From the Desk of Bob Caldwell
Real Estate Report 5/30/13
With the housing rebound in full swing, “pocket listings” are growing in many parts of the country as some sellers look to preserve their privacy, and brokers use them to trigger an aura of exclusivity to a listing. But some in the industry worry that exclusivity may be crossing an ethical line. Pocket listings refer to situations in which real estate agents purposely keep sales information about a home off the multiple listing services, and brokers only show that house to people they expect to actually purchase it. The National Association of Realtors® does not have an official policy on pocket listings, spokesman Walt Molony told CNNMoney. But some real estate boards say they don’t like the practice. In New York, the practice of “pocket listings” violates the Universal Co-Brokerage Agreement, which requires agents to share listings, maintains Neil Garfinkel, counsel for the Real Estate Board of New York. Some housing experts also say that pocket listings create a gray area when an agent is able to collect double commission from the deal by acting as the agent for both the buyer and seller. "If an agent is putting their own economic interest ahead of the seller’s, it’s a violation of state law," Garfinkel says. However, "most of the time, pocket listings are done ethically and fairly," Betty Graham, president of Coldwell Banker Previews International/NRT, told CNNMoney. If the home doesn’t sell quickly as a "pocket listing," many agents say they’ll then advise their clients to readjust their price and list the home publicly on the MLS. But some agents say a few sellers may prefer the privacy of pocket listings because they’re not highly motivated to move — unless someone offers them a “make-me-move” deal with a great price, CNNMoney reports. Source: CNNMoney
As the number of people living in a household expands, builders are responding and tweaking home designs to meet the growing needs of multigenerational households. In recent years, the number of grown children moving back with their parents and the number of elderly parents moving-in with their adult children is increasing, causing more households to re-evaluate their use of space at home. Analysts say the number of multigenerational households will likely rise even more in the coming years, particularly among ethnic groups like Asians and Hispanics who are more likely to live with extended family. More builders are debuting floor plans for single-family homes that include “semi-independent suites with separate entries, bathrooms, and kitchenettes,” the Associated Press reports. “Some suites even include their own laundry areas and outdoor patios for additional privacy, though they maintain a connection to the main house through an inside door." Source: The Associated Press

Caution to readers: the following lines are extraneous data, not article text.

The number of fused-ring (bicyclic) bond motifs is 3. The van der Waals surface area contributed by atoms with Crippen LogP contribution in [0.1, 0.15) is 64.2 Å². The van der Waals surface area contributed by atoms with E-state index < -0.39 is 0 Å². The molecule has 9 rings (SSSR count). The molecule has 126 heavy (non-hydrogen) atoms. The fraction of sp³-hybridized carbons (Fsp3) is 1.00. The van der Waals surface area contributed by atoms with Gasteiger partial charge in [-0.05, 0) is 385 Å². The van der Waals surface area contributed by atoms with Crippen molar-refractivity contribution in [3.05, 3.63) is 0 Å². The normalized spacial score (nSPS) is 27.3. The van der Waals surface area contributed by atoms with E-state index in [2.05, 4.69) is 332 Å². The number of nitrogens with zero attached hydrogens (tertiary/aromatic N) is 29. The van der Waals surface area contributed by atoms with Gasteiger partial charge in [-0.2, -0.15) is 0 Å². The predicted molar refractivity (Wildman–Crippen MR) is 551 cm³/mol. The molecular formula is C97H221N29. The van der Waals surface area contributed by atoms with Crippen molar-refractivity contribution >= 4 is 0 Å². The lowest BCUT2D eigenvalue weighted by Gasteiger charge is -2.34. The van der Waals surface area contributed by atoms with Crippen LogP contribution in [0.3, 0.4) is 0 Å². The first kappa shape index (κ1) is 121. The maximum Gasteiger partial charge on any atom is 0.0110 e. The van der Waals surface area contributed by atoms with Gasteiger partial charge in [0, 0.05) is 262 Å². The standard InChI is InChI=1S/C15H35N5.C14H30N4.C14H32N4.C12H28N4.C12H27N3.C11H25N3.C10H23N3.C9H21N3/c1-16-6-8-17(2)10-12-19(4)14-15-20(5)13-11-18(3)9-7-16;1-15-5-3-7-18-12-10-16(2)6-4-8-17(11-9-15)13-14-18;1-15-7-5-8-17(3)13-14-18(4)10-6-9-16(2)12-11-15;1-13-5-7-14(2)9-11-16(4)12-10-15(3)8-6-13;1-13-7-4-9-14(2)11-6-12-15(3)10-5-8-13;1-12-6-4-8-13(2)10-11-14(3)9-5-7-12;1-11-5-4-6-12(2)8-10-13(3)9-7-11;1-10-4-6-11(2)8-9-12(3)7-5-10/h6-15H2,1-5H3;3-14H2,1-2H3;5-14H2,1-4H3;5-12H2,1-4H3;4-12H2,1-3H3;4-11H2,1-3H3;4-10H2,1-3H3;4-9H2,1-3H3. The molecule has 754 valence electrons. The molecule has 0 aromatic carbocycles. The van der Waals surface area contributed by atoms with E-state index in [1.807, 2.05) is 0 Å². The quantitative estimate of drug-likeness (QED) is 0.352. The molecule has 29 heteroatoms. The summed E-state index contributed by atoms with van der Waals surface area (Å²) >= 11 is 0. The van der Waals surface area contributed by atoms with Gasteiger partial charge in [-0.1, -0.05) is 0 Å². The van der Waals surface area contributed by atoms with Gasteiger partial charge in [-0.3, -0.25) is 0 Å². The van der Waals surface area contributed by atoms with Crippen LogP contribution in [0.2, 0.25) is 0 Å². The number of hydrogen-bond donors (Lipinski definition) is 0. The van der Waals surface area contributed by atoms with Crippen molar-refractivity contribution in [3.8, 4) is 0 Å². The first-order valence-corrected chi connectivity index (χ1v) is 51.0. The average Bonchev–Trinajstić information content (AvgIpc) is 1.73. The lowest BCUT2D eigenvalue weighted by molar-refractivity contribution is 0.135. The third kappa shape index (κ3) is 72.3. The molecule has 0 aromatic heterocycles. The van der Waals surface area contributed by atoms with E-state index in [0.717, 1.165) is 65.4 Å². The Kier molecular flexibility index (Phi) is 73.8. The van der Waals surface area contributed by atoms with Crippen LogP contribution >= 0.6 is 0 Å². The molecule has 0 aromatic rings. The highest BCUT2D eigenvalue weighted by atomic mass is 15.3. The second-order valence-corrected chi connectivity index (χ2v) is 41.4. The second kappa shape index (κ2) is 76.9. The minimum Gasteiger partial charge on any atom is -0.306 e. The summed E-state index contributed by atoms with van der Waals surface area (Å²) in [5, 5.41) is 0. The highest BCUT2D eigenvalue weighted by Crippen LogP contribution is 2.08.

Home owners are starting to feel freer to move where the jobs are, Reuters reports, as worries about homes that won't sell or will sell at a loss begin to fade. Since early 2012, home prices in the major metro areas have been rising. Homes are also selling faster: It took 62 days, on average, to sell a home, compared with 91 days one year prior, according to March data from the National Association of Realtors®. The increase in mobility from the recovering housing market is expected to have a hand in lowering the jobless rate. "Until the real estate market picked up, people wouldn't even consider a move without the certainty that they could sell their homes," Jerry Funaro, vice president of global marketing for TRC Global Solutions, a Milwaukee-based relocation service, told Reuters. "Companies are now more inclined to make offers since we're seeing real estate markets across the country coming back.” The number of people who moved last year increased to 35.6 million, with the mover rate climbing to 12 percent, according to the U.S. Census Bureau. That marked an increase over the 11.6 percent low set in 2011. "It's not a huge gain, but when you consider that for two years, we've had the lowest migration rates since World War II, any move up is good news," William Frey, a demographer at the Brookings Institution in Washington, told Reuters. Source: Reuters
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